Apr 11, 2021
Only seventeen women have won the Nobel Prize for Literature since it started in 1901. That's 17 out of 119 winners. In order to rectify this imbalance, an important new prize has been established. The Carol Shields Prize for Fiction is "the first English-language literary award to celebrate creativity and excellence in fiction by women writers in the United States and Canada."
I wanted to learn more about Carol Shields, so I read Startle and Illuminate, Carol Shields on Writing and interviewed one of its editors, Anne Giardini, who also happens to be Carol's daughter in addition to being a writer, and Chancellor of Simon Fraser University.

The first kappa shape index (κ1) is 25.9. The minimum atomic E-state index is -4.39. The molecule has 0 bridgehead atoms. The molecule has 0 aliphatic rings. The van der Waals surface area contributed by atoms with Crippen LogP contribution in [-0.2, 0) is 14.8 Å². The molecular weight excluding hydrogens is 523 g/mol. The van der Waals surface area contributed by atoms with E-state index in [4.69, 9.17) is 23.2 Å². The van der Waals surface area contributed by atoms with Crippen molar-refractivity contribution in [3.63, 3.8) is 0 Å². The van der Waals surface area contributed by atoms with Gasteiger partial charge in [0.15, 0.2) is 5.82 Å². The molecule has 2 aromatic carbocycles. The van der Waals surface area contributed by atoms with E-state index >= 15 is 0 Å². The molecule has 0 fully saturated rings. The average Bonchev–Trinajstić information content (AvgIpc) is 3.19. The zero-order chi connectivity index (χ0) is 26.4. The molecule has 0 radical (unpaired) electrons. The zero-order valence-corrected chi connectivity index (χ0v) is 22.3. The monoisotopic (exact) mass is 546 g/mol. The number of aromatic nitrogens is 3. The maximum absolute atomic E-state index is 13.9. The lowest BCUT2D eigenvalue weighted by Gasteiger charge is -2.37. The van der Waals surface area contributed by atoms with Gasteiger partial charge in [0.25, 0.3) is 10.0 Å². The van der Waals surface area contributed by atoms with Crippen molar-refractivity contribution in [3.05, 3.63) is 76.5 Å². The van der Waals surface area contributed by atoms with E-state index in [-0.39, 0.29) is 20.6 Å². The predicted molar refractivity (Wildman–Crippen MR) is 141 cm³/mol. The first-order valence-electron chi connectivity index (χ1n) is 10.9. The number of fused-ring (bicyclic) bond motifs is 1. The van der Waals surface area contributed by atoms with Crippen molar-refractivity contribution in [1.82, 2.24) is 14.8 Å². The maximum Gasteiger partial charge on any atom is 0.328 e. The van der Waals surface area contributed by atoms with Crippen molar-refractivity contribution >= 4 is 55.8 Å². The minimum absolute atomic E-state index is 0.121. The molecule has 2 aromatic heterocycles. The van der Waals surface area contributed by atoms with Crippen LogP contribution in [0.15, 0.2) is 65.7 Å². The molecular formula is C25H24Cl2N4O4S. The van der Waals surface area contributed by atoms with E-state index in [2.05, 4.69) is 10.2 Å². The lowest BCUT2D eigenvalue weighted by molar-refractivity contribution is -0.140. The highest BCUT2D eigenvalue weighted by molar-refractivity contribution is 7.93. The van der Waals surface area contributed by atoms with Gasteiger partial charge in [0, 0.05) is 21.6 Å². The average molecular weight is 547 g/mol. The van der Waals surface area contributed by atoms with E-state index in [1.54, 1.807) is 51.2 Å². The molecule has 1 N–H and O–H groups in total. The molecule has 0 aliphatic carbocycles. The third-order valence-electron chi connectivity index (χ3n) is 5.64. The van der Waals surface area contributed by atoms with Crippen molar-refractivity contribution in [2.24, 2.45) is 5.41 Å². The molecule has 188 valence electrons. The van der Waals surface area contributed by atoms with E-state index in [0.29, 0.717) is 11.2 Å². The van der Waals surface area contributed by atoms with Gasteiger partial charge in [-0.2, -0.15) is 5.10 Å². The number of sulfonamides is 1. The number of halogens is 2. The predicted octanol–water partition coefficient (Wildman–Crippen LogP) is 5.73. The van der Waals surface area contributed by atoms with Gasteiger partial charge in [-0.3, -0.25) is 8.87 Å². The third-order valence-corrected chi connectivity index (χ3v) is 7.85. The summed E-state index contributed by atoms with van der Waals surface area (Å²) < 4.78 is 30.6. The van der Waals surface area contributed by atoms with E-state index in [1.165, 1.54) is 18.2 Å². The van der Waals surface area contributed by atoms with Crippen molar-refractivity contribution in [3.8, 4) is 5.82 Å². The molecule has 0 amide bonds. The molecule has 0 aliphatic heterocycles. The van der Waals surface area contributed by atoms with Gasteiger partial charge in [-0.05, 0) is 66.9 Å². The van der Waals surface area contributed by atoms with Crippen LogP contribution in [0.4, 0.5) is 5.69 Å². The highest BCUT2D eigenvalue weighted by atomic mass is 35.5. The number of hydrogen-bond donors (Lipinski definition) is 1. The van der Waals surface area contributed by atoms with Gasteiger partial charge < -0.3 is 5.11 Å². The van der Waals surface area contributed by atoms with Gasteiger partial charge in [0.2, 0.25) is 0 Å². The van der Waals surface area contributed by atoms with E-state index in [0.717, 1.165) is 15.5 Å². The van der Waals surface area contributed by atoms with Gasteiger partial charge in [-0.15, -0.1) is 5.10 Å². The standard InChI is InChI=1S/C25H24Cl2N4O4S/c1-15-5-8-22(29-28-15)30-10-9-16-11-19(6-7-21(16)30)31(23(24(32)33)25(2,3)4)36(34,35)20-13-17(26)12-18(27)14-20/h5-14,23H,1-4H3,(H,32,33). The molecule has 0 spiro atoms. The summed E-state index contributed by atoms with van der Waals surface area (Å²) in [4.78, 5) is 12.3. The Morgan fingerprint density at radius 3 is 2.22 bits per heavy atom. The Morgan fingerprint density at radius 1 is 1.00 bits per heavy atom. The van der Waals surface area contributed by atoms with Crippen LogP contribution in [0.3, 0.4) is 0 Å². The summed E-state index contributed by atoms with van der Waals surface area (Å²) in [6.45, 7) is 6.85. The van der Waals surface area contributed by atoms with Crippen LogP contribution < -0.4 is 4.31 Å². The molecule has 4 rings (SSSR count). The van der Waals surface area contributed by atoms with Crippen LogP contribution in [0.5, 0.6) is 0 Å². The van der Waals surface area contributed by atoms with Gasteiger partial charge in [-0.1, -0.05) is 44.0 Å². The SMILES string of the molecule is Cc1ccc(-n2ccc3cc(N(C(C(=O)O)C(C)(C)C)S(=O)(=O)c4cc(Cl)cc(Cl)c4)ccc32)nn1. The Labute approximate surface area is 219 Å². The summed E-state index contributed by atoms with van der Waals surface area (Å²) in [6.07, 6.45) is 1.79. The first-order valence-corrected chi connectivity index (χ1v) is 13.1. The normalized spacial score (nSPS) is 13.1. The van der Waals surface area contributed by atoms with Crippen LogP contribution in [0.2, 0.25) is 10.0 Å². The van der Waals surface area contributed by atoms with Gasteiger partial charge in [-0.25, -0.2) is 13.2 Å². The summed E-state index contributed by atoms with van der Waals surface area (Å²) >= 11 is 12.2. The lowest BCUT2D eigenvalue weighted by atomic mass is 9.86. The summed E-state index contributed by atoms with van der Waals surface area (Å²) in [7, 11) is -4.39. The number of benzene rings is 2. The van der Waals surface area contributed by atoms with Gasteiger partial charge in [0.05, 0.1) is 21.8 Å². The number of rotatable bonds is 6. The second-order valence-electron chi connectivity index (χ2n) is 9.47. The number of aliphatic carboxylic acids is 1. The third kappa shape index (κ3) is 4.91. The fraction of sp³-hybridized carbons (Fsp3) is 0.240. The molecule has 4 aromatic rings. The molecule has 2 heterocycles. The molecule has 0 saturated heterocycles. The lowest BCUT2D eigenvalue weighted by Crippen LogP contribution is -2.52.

Startle and Illuminate is culled from decades worth of Carol's correspondence, essays, notes, comments, criticism and lectures, and drawn together by Anne and her son Nicholas.
Anne and I talk here about, among other things, Carol's thoughts and advice on the craft of writing; redemption; Carol's voice on the page and in the air; the existence of ordinary, boring people; the invisibility of women's lives; group courage; rootedness; and candles matching housecoats.